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'Traditions' Engage Modern Audiences

Six-day, two-city festival celebrates Indian music and dance

Six-day, two-city festival celebrates Indian music and dance

SAN FRANCISCO, October 1, 2010 - Friday night was the opening of Traditions Engaged, a six-day festival in San Francisco and Los Angeles showcasing classical Indian dance and music. Members of the Chitresh Das Dance Company and Chhandam School of Kathak Dance entertained the audience with lavishly decorated dance routines, accompanied by a musical ensemble of vocals, violin, flute, and percussion instruments.

The evening offered audiences a chance to learn more about classical Indian performance—and, for those more versed in the traditions of Indian dance—a chance to see renowned performers display their talent.

Two members of the dance companies later surprised the audience by announcing that Mayor Gavin Newsom had named October 1 "Indian Classical Dance and Music Day" in San Francisco. Chhandam founder and director Pandit Chitresh Das then spoke to the audience about the festival and the mayor's proclamation. What delighted him most, he explained, was the inclusiveness of the proclamation; it was not just "Southern Indian Dance Day" or "Indian Music Day," but a day to honor the diverse traditions of the entire country.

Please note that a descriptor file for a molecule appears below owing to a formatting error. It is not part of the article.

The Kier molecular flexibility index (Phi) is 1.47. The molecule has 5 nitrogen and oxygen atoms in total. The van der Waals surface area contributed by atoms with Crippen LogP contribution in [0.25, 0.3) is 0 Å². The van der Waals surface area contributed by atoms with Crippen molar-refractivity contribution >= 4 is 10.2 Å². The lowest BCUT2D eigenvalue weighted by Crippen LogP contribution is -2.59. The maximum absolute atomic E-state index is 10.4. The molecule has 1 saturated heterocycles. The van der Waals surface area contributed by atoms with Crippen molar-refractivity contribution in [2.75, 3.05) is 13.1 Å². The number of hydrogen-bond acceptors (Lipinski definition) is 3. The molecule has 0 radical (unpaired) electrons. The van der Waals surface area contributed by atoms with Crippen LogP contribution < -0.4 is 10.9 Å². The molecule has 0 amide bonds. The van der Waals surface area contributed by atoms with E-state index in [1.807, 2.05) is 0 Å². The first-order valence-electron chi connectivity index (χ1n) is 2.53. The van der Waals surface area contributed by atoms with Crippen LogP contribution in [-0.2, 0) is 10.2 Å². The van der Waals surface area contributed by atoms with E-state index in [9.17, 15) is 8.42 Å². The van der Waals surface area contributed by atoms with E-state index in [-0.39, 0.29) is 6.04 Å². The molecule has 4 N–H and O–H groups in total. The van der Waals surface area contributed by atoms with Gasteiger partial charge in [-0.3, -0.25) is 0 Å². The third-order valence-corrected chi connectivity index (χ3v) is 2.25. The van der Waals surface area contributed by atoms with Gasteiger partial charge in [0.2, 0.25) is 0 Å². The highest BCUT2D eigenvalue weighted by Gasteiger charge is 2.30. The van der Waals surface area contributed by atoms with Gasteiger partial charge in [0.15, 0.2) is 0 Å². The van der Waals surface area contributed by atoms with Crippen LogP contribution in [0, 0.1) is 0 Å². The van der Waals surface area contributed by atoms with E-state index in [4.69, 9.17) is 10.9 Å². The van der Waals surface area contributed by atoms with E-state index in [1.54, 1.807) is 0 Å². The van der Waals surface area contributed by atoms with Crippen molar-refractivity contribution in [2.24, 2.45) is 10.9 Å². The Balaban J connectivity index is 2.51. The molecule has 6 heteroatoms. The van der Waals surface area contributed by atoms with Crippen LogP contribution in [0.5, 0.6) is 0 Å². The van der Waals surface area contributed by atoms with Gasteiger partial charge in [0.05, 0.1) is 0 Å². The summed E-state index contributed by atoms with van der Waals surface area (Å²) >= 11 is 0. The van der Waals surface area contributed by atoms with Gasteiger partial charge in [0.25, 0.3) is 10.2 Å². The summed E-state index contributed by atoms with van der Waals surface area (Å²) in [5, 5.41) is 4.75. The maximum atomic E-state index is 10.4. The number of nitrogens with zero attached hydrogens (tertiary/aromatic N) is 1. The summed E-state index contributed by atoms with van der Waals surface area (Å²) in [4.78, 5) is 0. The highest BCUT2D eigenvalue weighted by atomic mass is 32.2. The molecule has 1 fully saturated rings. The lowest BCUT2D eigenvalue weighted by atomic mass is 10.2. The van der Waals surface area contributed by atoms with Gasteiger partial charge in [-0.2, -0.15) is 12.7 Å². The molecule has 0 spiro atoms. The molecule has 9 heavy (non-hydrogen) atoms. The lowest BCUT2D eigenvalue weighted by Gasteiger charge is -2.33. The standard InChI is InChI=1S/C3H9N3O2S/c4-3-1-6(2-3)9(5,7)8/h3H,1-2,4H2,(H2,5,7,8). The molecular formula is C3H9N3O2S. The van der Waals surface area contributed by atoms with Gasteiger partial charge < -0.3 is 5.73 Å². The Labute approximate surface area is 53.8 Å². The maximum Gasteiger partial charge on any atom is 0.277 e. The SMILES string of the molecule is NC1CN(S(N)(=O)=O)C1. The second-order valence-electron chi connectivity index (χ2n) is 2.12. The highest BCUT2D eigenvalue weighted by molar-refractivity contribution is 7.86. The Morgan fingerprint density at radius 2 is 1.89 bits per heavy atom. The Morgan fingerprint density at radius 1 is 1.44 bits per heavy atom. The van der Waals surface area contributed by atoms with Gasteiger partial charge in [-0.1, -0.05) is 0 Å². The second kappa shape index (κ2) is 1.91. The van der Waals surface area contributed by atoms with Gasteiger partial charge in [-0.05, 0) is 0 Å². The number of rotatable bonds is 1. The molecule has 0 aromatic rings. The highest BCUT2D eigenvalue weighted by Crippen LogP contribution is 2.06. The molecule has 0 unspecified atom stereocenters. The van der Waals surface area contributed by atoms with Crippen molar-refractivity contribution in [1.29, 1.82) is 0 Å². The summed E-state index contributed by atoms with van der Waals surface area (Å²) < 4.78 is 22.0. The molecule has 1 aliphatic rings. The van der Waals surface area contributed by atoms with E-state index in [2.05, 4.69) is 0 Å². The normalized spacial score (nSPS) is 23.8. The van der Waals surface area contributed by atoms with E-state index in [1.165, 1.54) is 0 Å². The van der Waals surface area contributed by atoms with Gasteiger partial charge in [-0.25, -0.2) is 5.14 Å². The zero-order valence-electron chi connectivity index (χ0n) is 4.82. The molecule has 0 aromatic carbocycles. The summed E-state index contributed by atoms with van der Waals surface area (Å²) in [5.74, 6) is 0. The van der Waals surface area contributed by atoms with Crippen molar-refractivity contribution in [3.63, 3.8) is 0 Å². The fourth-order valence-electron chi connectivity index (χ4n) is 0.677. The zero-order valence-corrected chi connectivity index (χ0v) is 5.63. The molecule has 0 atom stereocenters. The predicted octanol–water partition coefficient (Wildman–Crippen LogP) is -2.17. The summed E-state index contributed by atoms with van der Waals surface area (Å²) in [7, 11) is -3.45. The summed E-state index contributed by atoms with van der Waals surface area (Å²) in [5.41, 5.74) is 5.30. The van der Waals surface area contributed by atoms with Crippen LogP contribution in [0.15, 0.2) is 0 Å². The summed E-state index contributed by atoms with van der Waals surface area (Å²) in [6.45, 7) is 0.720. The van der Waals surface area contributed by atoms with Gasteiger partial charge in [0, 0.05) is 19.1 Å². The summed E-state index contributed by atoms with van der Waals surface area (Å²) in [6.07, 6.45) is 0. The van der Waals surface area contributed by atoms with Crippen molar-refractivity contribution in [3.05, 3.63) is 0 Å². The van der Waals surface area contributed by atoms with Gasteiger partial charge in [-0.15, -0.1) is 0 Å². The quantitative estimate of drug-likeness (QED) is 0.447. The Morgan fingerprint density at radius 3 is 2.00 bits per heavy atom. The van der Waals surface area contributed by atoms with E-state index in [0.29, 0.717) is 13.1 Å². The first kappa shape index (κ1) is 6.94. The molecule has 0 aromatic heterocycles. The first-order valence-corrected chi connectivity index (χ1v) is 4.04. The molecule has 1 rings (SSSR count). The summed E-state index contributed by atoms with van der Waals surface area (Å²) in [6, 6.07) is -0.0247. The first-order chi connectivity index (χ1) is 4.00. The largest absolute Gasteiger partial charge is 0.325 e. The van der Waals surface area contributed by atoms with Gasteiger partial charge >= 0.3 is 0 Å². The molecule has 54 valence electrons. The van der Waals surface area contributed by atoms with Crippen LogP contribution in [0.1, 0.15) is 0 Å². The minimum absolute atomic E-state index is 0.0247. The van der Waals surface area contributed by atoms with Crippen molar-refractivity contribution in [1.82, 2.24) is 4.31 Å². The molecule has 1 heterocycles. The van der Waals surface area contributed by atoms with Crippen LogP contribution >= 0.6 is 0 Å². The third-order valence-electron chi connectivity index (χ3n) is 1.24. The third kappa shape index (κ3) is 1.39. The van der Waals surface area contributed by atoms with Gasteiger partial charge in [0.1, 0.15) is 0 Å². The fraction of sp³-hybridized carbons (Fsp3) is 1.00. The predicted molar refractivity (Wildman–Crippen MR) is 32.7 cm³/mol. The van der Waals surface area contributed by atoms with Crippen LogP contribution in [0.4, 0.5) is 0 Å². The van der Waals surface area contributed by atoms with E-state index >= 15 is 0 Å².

The announcement and dance performances were preceeded by elaborate narratives. Das explained the importance of these narrative-based performances in his speech.

"Tradition is now more relevant than ever," he said. "The classical art forms of India hold ancient knowledge and messages that are universal and timeless. The Ramayana's villain, the demon King Ravan, warns us about the dangers of greed, arrogance and lust. The disrobing of the Mahabharata’s heroine, Draupadi, reminds us how we can lose sight of basic human dignity during difficult times. The concept of ardhanariswara, so central to Indian classical dance, shows us the way to the masculine and the feminine within each of us."

Similar performances continued throughout the weekend at San Francisco's Yerba Buena Center for the Arts before the festival continued in Los Angeles the following weekend.

Reported by Meredith Godwin, Asia Society Northern California